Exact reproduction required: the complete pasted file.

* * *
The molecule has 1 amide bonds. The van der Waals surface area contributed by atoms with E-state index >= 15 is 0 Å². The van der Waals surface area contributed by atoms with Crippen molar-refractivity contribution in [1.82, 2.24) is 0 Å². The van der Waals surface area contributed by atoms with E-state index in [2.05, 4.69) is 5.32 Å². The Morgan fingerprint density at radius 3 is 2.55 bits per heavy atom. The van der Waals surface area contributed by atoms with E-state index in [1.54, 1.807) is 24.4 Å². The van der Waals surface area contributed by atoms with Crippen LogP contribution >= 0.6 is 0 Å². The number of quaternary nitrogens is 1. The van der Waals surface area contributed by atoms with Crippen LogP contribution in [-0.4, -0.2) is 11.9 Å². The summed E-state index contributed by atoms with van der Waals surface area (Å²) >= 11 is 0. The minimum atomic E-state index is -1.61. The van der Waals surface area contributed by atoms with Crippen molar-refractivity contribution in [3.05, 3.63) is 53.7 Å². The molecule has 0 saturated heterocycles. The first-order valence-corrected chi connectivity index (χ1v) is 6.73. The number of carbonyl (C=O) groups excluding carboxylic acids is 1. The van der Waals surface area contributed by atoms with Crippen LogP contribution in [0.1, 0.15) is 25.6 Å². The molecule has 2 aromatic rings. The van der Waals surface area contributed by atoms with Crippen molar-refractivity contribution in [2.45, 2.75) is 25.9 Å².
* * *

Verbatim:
The molecule has 1 amide bonds. The van der Waals surface area contributed by atoms with E-state index >= 15 is 0 Å². The van der Waals surface area contributed by atoms with Crippen molar-refractivity contribution in [1.82, 2.24) is 0 Å². The van der Waals surface area contributed by atoms with E-state index in [2.05, 4.69) is 5.32 Å². The Morgan fingerprint density at radius 3 is 2.55 bits per heavy atom. The van der Waals surface area contributed by atoms with E-state index in [1.54, 1.807) is 24.4 Å². The van der Waals surface area contributed by atoms with Crippen LogP contribution >= 0.6 is 0 Å². The number of quaternary nitrogens is 1. The van der Waals surface area contributed by atoms with Crippen LogP contribution in [-0.4, -0.2) is 11.9 Å². The summed E-state index contributed by atoms with van der Waals surface area (Å²) >= 11 is 0. The minimum atomic E-state index is -1.61. The van der Waals surface area contributed by atoms with Crippen molar-refractivity contribution in [3.05, 3.63) is 53.7 Å². The molecule has 0 saturated heterocycles. The first-order valence-corrected chi connectivity index (χ1v) is 6.73. The number of carbonyl (C=O) groups excluding carboxylic acids is 1. The van der Waals surface area contributed by atoms with Crippen LogP contribution in [0.1, 0.15) is 25.6 Å². The molecule has 2 aromatic rings. The van der Waals surface area contributed by atoms with Crippen molar-refractivity contribution in [2.45, 2.75) is 25.9 Å².